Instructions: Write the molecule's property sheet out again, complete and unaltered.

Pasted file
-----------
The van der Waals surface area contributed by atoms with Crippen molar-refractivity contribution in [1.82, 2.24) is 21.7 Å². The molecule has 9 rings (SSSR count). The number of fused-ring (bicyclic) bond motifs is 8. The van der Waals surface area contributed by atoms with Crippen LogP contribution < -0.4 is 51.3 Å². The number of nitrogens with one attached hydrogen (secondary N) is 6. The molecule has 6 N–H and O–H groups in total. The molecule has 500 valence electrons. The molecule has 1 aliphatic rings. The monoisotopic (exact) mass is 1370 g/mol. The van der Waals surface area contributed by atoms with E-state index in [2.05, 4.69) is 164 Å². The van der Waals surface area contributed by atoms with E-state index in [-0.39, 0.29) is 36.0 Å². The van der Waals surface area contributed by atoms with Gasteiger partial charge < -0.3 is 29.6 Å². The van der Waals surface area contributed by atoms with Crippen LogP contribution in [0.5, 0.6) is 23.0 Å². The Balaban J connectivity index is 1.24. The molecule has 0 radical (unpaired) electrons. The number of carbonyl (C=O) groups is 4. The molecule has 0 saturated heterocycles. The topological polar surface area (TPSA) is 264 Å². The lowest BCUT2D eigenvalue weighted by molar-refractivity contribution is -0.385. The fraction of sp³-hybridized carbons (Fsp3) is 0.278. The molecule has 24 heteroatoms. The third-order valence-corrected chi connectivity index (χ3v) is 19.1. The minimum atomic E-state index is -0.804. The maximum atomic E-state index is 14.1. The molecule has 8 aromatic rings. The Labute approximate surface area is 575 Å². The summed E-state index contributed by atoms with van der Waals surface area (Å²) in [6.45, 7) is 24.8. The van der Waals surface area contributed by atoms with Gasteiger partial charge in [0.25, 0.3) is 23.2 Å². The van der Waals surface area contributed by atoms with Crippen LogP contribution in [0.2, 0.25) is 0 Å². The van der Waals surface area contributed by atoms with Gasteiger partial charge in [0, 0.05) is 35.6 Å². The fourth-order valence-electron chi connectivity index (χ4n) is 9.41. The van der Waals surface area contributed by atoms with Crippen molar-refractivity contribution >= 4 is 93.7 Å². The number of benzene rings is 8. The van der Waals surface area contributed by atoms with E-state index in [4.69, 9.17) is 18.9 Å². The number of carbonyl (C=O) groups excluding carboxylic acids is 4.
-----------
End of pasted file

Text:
The van der Waals surface area contributed by atoms with Crippen molar-refractivity contribution in [1.82, 2.24) is 21.7 Å². The molecule has 9 rings (SSSR count). The number of fused-ring (bicyclic) bond motifs is 8. The van der Waals surface area contributed by atoms with Crippen LogP contribution < -0.4 is 51.3 Å². The number of nitrogens with one attached hydrogen (secondary N) is 6. The molecule has 6 N–H and O–H groups in total. The molecule has 500 valence electrons. The molecule has 1 aliphatic rings. The monoisotopic (exact) mass is 1370 g/mol. The van der Waals surface area contributed by atoms with E-state index in [2.05, 4.69) is 164 Å². The van der Waals surface area contributed by atoms with E-state index in [-0.39, 0.29) is 36.0 Å². The van der Waals surface area contributed by atoms with Gasteiger partial charge < -0.3 is 29.6 Å². The van der Waals surface area contributed by atoms with Crippen LogP contribution in [0.5, 0.6) is 23.0 Å². The Balaban J connectivity index is 1.24. The molecule has 0 radical (unpaired) electrons. The number of carbonyl (C=O) groups is 4. The molecule has 0 saturated heterocycles. The topological polar surface area (TPSA) is 264 Å². The lowest BCUT2D eigenvalue weighted by molar-refractivity contribution is -0.385. The fraction of sp³-hybridized carbons (Fsp3) is 0.278. The molecule has 24 heteroatoms. The third-order valence-corrected chi connectivity index (χ3v) is 19.1. The minimum atomic E-state index is -0.804. The maximum atomic E-state index is 14.1. The molecule has 8 aromatic rings. The Labute approximate surface area is 575 Å². The summed E-state index contributed by atoms with van der Waals surface area (Å²) in [6.45, 7) is 24.8. The van der Waals surface area contributed by atoms with Gasteiger partial charge in [0.25, 0.3) is 23.2 Å². The van der Waals surface area contributed by atoms with Crippen LogP contribution in [0.2, 0.25) is 0 Å². The van der Waals surface area contributed by atoms with Gasteiger partial charge in [0, 0.05) is 35.6 Å². The fourth-order valence-electron chi connectivity index (χ4n) is 9.41. The van der Waals surface area contributed by atoms with Crippen molar-refractivity contribution >= 4 is 93.7 Å². The number of benzene rings is 8. The van der Waals surface area contributed by atoms with E-state index in [4.69, 9.17) is 18.9 Å². The number of carbonyl (C=O) groups excluding carboxylic acids is 4.